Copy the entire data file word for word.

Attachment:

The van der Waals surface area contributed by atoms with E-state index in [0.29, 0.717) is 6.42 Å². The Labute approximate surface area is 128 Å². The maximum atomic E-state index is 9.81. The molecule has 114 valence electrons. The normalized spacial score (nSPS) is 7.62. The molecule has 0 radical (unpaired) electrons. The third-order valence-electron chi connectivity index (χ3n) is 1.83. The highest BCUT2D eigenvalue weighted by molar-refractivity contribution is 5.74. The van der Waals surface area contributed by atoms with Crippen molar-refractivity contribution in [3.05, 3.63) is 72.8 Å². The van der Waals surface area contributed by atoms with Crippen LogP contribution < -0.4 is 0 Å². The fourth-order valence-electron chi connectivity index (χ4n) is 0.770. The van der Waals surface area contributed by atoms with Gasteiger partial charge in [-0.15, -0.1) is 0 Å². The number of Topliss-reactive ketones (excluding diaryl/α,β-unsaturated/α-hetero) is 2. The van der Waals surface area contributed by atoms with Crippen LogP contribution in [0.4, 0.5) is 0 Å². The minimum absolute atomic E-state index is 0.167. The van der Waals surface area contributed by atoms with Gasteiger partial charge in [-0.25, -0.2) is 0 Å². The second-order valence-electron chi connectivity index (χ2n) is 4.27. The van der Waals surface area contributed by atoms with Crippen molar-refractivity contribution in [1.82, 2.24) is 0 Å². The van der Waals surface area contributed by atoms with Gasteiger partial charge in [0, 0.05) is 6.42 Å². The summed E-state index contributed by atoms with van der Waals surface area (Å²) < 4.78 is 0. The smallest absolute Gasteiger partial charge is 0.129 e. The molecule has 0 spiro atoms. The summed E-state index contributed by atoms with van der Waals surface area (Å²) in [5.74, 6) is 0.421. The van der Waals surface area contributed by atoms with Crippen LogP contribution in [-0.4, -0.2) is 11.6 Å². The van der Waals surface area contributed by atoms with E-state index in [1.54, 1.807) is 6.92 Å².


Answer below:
The van der Waals surface area contributed by atoms with E-state index in [0.29, 0.717) is 6.42 Å². The Labute approximate surface area is 128 Å². The maximum atomic E-state index is 9.81. The molecule has 114 valence electrons. The normalized spacial score (nSPS) is 7.62. The molecule has 0 radical (unpaired) electrons. The third-order valence-electron chi connectivity index (χ3n) is 1.83. The highest BCUT2D eigenvalue weighted by molar-refractivity contribution is 5.74. The van der Waals surface area contributed by atoms with Crippen molar-refractivity contribution in [3.05, 3.63) is 72.8 Å². The van der Waals surface area contributed by atoms with Crippen LogP contribution < -0.4 is 0 Å². The fourth-order valence-electron chi connectivity index (χ4n) is 0.770. The van der Waals surface area contributed by atoms with Gasteiger partial charge in [-0.15, -0.1) is 0 Å². The number of Topliss-reactive ketones (excluding diaryl/α,β-unsaturated/α-hetero) is 2. The van der Waals surface area contributed by atoms with Crippen LogP contribution in [0.4, 0.5) is 0 Å². The minimum absolute atomic E-state index is 0.167. The van der Waals surface area contributed by atoms with Gasteiger partial charge in [-0.25, -0.2) is 0 Å². The second-order valence-electron chi connectivity index (χ2n) is 4.27. The van der Waals surface area contributed by atoms with Crippen molar-refractivity contribution in [1.82, 2.24) is 0 Å². The van der Waals surface area contributed by atoms with Gasteiger partial charge in [0, 0.05) is 6.42 Å². The summed E-state index contributed by atoms with van der Waals surface area (Å²) < 4.78 is 0. The smallest absolute Gasteiger partial charge is 0.129 e. The molecule has 0 spiro atoms. The summed E-state index contributed by atoms with van der Waals surface area (Å²) in [5.74, 6) is 0.421. The van der Waals surface area contributed by atoms with Crippen LogP contribution in [-0.4, -0.2) is 11.6 Å². The van der Waals surface area contributed by atoms with E-state index in [1.54, 1.807) is 6.92 Å².